“Lexum is waiving the fees of its Qweri product for organizations in need of quickly providing public access to any kind of reference documents. We are waiving our onboarding fees, as well as our subscription fee for the next 12 months, so that important public information can be made available online in the best possible manner even if your organization was caught off-guard or is facing financial pressure because of the crisis. “

The offer entails no obligation to continue using Qweri at the end of the 12-month period.

Learn more about Lexum’s offer here and see how organizations use Qweri here.

 

  • Practice

Three standout posts on surviving and thriving during this abrupt change to working life:

Staying sane while shifting to remote work

Halifax lawyer Jennifer Taylor shares crowdsourced gems of wisdom on “how to be a lawyer, and a feminist, working from home in the age of COVID-19” (CBA National)

What Lessons Lawyers Can Learn From Week One of Working From Home

US lawyer coach Lauren Krasnow outlines 13 best practices for “how to remain effective, realistic, responsive and human.” (Law.com)

New work from home reality an opportunity for law firms

Toronto PR & communications pro Andrea Lekushoff posits that the coronavirus pandemic could be an “opportunity to begin moving away from the always-on, always-here law-firm culture, to step boldly into a new, flexible way of working.” (The Lawyer’s Daily)

 

  • Research & Writing

Never underestimate the tendency of people – and legally trained people, especially – to say things twice, unnecessarily.

Both
Think before you (over-)use this.

It is superfluous here: The plaintiff seeks both compensatory and punitive damages.

Co-conspirator
To conspire necessarily involves combination or agreement with at least one other person to do something wrong. Co­- and con– come from the same Latin root indicating joint action, so you need only one of them.

Yes, the OED cites examples of co-conspirator from the 1860s, but they are in a list of co– words that are described as either rare or one-offs.

Co-conspirator, as used today, is an ugly and unnecessary creation of the Watergate years. Regrettably, it occurs in both the federal Competition Act and the Military Rules of Evidence.

More particularly
No, just particularly. It’s unqualifiable.

Better yet, avoid this weak adverb.

Pre-rolled joint
This contains two pleonastic elements.

A joint is a cigarette containing marijuana (or, as federal legislation still quaintly spells it, marihuana). A cigarette is, by definition, rolled into shape (whether by hand or by machine). There are no unrolled joints – that would just be loose weed.

Redundancy number 2 is the prefix pre-. As in formulations like pre-heated and pre-owned, that prefix adds nothing useful, because there is an implied priority to the verb. One doesn’t post-heat or post-own or post-roll.

To recapitulate, all joints are rolled in advance of smoking. And a joint is rolled anyway.

Just a joint, then.

Still remains
If something is still around, it simply remains. (and it doesn’t remain the same, either – remaining involves sameness).

Neil Guthrie (@guthrieneil)

 

  • Technology

To say COVID-19 has sped up the pace of legal change is an understatement. Usually it takes months (or even years!) to make changes to Canadian laws, but now we are seeing significant amendments announced and in force on the same day. With many businesses worrying about day-to-day survival, there is little or no time to stay on top of legal compliance requirements.

We wanted to simplify this task.  So, to help Canadian businesses and law firms understand and stay on top of these quickly evolving legal changes, Optimize Compliance is offering time-limited, free access to its easy-to-use compliance app.

Optimize Compliance helps you build customized legal compliance reports — updated in real time to reflect changes across the country in response to COVID-19.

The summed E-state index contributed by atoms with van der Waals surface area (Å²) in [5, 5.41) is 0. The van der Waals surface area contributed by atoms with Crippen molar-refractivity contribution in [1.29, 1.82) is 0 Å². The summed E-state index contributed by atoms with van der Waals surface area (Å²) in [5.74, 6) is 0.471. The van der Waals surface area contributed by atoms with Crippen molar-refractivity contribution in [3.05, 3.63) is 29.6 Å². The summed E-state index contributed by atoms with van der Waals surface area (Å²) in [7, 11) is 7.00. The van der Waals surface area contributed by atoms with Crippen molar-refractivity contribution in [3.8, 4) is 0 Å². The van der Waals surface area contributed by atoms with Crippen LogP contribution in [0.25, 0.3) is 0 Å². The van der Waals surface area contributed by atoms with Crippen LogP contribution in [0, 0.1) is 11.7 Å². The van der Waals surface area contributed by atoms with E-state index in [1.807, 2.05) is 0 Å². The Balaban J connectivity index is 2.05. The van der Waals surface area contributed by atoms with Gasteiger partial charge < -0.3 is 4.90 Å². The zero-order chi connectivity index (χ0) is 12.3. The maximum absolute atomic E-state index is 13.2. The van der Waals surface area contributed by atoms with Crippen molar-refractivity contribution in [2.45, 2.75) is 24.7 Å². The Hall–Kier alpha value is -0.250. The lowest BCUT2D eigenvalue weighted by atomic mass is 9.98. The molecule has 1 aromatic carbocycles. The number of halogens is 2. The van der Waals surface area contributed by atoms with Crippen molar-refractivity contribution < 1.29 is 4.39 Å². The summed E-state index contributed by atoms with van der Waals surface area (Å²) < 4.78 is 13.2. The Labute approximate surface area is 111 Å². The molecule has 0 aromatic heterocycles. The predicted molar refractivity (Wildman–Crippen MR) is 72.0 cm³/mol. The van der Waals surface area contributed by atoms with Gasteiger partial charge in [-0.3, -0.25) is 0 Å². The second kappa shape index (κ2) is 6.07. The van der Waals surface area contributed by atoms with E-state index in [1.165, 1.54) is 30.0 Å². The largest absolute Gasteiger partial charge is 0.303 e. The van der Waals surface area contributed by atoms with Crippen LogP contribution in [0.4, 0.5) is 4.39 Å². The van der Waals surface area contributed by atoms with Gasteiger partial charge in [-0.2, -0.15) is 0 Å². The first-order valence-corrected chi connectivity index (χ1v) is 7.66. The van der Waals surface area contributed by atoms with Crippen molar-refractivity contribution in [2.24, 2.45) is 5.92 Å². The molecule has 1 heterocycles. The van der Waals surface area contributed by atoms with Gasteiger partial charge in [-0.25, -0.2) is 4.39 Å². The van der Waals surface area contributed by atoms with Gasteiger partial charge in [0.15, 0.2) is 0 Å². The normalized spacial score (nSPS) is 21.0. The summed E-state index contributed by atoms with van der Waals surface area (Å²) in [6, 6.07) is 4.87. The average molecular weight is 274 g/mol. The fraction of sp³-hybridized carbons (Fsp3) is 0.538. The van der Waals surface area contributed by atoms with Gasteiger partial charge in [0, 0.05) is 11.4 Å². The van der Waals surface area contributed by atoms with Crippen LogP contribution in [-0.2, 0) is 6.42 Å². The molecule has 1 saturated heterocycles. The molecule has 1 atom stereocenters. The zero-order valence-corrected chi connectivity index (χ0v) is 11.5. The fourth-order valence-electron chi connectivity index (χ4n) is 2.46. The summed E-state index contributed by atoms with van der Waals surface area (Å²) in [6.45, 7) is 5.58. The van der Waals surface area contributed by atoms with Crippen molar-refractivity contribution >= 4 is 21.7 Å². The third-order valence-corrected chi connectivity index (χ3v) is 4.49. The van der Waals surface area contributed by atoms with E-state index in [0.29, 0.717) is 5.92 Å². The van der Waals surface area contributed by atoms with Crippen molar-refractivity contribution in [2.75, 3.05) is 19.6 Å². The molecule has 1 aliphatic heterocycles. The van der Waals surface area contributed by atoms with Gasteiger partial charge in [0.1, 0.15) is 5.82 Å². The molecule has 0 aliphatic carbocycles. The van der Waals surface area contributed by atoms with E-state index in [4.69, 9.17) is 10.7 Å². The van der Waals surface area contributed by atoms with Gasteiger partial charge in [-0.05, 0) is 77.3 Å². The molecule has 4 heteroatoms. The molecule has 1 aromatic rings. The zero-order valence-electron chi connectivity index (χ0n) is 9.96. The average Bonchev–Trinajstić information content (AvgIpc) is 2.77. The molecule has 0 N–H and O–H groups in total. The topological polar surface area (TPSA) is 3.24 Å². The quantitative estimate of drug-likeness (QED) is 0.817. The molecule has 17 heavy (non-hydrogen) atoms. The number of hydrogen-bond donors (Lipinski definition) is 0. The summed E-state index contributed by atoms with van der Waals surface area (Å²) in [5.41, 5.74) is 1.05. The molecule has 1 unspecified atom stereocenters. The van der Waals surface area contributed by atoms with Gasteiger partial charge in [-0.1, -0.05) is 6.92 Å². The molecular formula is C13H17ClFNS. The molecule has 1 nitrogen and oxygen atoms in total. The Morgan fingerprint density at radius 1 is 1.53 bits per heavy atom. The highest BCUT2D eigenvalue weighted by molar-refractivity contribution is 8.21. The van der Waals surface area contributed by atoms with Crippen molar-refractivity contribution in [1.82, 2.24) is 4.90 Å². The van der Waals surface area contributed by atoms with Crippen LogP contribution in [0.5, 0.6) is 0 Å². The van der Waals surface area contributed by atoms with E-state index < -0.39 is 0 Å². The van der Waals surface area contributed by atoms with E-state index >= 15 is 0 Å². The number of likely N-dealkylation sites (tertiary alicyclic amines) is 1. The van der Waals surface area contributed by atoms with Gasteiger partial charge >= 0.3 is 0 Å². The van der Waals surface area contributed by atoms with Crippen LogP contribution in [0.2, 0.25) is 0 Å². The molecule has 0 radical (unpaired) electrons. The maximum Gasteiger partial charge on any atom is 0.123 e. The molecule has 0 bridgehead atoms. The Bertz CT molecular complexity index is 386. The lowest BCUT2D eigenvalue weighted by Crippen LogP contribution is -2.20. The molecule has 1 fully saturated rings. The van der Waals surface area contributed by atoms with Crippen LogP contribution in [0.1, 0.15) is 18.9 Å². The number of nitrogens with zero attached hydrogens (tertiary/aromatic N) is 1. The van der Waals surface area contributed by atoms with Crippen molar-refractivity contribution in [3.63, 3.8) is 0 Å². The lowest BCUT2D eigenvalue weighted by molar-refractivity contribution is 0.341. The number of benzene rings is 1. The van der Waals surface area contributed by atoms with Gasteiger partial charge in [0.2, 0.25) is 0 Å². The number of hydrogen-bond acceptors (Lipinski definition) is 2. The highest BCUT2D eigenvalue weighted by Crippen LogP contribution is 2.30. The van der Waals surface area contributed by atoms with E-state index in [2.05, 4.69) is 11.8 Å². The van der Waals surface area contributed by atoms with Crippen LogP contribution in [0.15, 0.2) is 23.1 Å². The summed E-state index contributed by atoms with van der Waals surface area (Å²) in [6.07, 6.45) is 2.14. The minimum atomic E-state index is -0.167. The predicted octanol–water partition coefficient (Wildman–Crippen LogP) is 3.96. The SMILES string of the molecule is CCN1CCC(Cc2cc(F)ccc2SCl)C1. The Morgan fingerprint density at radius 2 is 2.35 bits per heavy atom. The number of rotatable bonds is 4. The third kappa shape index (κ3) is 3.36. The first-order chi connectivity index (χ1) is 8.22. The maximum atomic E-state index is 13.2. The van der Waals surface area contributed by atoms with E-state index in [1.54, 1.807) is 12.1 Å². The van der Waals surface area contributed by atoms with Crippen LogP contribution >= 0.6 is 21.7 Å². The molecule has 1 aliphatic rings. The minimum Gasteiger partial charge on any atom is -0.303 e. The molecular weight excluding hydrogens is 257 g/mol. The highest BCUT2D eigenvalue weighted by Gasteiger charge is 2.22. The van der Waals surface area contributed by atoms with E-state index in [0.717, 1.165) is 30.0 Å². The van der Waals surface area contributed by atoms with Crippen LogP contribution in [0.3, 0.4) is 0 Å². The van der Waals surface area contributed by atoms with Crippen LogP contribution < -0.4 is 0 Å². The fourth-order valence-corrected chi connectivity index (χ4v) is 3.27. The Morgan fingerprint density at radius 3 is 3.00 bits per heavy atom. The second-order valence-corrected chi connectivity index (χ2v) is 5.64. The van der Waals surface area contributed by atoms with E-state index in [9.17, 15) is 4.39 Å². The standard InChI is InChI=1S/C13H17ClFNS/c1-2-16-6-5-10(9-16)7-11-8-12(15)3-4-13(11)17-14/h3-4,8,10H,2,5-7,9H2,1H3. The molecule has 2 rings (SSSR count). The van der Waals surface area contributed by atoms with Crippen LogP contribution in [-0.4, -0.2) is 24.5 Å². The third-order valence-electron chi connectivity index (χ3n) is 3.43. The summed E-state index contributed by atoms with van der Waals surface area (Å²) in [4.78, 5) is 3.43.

This offer is immediately available to HR, in-house legal and small law firms. To request free access, click here.

Lesha Van Der Bij (@LVanDerBij) is CEO & Founder of Optimize Legal – keeping law firms and businesses up-to-date on changes to the law.

 

  • Practice

Clio has just announced a $1 million COVID-19 legal relief initiative in order “to help create business continuity and peace of mind for you, your law firm or your legal organization. Open to the entire legal industry, funding can be used towards financial assistance for legal technology, getting educational support from industry leaders, and onboarding support as you move to the cloud.”

Learn more and apply for help at https://www.clio.com/covid-relief/

 

  • Research & Writing

Elderly is a tricky word.

In North America, it’s used as a euphemistic — or at least less harsh — way to say old. Example: The elderly are considered among those at the greatest risk of contracting the coronavirus.

What the threshold age is for that is more difficult to determine. Sixty years is the number generally seen in relation to COVID-19, but otherwise it might be set at 65 or higher. Sixty-five is the new 55?

A further complication is that usage of the word is different in the United Kingdom (and perhaps Australia, New Zealand and other dominions beyond the seas). There, it is used to mean ’not old, but getting up there’. The -ly suffix operates like -ish or -like, essentially.So, anywhere from about 50?

North Americans seem not to like referring to harsh realities like old age: a senior citizen here would be an old age pensioner (or OAP) in the UK.

And heaven forbid that anyone should mention death in Canada or the USA; people now pass away or even just pass, both dreadful, mealy-mouthed circumlocutions.

That happens in the UK too, of course. It used to be that people who had completed their studies at Oxford (gone down, in university parlance) were called old members, regardless of age. Now they are alumni, the American, academic, Latinate, age-neutral term. The cricket and rowing teams for Magdalen College alumni are still called the Withered Lilies, however — a reference to the flowers, in more flourishing condition, found in the college arms.

A colleague recently bristled when someone described her as elderly, but perhaps the person using the adjective was British, in which case it was accurate.

But I didn’t point that out.

Neil Guthrie (@guthrieneil)

 

  • Practice

A very quick tip today: Bob Ambrogi has assembled a webpage that lists “products and services offered by companies for free to support the work of legal professionals during the coronavirus crisis.”

LawSites: Coronavirus Resources

If you have something to add to the list, email Bob (ambrogi-at-gmail.com) or tweet him (@bobambrogi).

Hat tip to Jordan Furlong for the heads-up.

 

  • Research & Writing

LegisInfo provides committee information (e.g. the Standing Committee on Industry, Science and Technology) back to the 35th Parliament, 1st Session (1994). 

However if you need to research parliamentary committees prior to this date, you can use the Library of Parliament’s Canadian Parliamentary Historical Resources. These cover the 6th Parliament (1887-1888) to the 34th Parliament (1988-1993).

Unfortunately, while you can view the committee proceedings online, they cannot be downloaded as PDFs at this time. 

Susannah Tredwell